"There needs to be a follow-up. Making it visible and becoming aware of each other. That has succeeded well. But we need to go a step deeper," indicates Hendrik Jan. "What is needed for that? Aligning agendas. That sounds very boring, but it's darn important. Thanks to aligning the regional agenda, resonating and validating what we are doing, we have now reached this follow-up stage. The signing by all administrators of secondary and higher education of Fries Onderwijsakkoord is another beautiful, accelerating step forward!"

Author: Yael Water
Photography: Bart Lindenhovius

Want to learn more about educating for an inclusive, sustainable future?
Sustainability Skills


Aukje van der Veen

Aukje van der Veen
Aukje is chairman of the board of directors at Claim your Future. This foundation puts is committed to increasing the visibility of young people's own strengths in their region and beyond. their She stresses the importance of young people, with a free perspective, claiming their place in the debate and making their voices heard.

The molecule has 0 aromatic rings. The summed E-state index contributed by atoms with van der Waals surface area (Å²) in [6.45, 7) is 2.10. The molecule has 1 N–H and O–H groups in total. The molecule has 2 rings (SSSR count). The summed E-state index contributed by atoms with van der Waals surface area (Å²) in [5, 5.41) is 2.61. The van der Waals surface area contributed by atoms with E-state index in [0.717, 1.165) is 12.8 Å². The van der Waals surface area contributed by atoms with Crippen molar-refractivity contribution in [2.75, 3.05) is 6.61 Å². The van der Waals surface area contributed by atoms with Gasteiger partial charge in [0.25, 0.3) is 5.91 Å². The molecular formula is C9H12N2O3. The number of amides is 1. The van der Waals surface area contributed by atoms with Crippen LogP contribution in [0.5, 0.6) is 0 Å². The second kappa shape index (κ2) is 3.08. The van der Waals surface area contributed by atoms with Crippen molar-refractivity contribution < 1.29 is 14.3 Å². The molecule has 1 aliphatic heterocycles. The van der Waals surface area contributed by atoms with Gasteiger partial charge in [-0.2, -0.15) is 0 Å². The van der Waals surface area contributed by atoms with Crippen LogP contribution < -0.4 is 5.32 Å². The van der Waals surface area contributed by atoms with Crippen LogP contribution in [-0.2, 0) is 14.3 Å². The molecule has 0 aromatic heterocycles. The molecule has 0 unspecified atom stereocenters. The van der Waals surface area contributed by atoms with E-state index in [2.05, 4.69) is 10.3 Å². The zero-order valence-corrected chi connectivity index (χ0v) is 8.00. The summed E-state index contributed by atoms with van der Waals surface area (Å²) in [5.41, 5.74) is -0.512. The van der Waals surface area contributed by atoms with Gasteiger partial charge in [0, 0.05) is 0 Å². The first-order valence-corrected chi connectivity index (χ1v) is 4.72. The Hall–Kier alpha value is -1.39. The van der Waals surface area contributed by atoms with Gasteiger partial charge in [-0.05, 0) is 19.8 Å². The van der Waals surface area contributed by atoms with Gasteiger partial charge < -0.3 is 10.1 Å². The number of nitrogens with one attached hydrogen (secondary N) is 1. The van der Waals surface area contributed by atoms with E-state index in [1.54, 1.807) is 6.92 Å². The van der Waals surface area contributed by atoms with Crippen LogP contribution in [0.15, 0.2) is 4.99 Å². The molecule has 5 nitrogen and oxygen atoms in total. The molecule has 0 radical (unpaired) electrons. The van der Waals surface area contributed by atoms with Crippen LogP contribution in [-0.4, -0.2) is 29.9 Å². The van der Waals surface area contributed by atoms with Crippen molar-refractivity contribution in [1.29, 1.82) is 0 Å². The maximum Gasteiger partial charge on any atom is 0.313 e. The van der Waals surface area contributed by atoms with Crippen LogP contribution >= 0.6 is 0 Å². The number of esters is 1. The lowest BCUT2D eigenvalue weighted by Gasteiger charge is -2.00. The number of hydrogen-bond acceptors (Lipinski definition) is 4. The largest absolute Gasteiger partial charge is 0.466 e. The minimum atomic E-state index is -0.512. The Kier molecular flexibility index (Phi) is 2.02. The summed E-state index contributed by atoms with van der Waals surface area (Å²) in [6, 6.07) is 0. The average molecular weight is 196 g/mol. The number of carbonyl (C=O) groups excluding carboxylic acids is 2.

Hendrik Jan HoekstraHendrik-Jan
Hendrik Jan is senior policy advisor mbo at Friesland College. From that position he is concerned with public-private partnerships and subsidy projects, among other things, with the goal of shaping education in cooperation with the environment.



Nick BoersmaNick Boersma
Nick is project manager at Vereniging Circulair Friesland and co-founder of network Generation Fryslân 2035. This is a network of young professionals between the ages of 20-35, who may be in key positions in Friesland in 2035 to build a bright future for current and future generations.



Max EisenbartMax Eisenbart
Max is a student at the University of Groningen Campus Fryslân and youth coordinator/project supporter at Association Circular Friesland. In the role of moderator, he shaped this regional portrait about the transition in the region.



Heleentje Swart
Heleentje is program leader of SPARK the Movement. Many initiatives can be found from people who look beyond today and care for themselves, others and the earth. SPARK the Movement fosters this movement in education and plays a crucial role in connecting educators and young people in the region.


Piet Bouma
Piet is director of operations at RUG Campus Fryslân. This is a RUG branch office in Leeuwarden and interdisciplinary faculty, with University College Fryslân, master's programs, a Graduate School and a research & valorization agenda that fits within the region's priorities.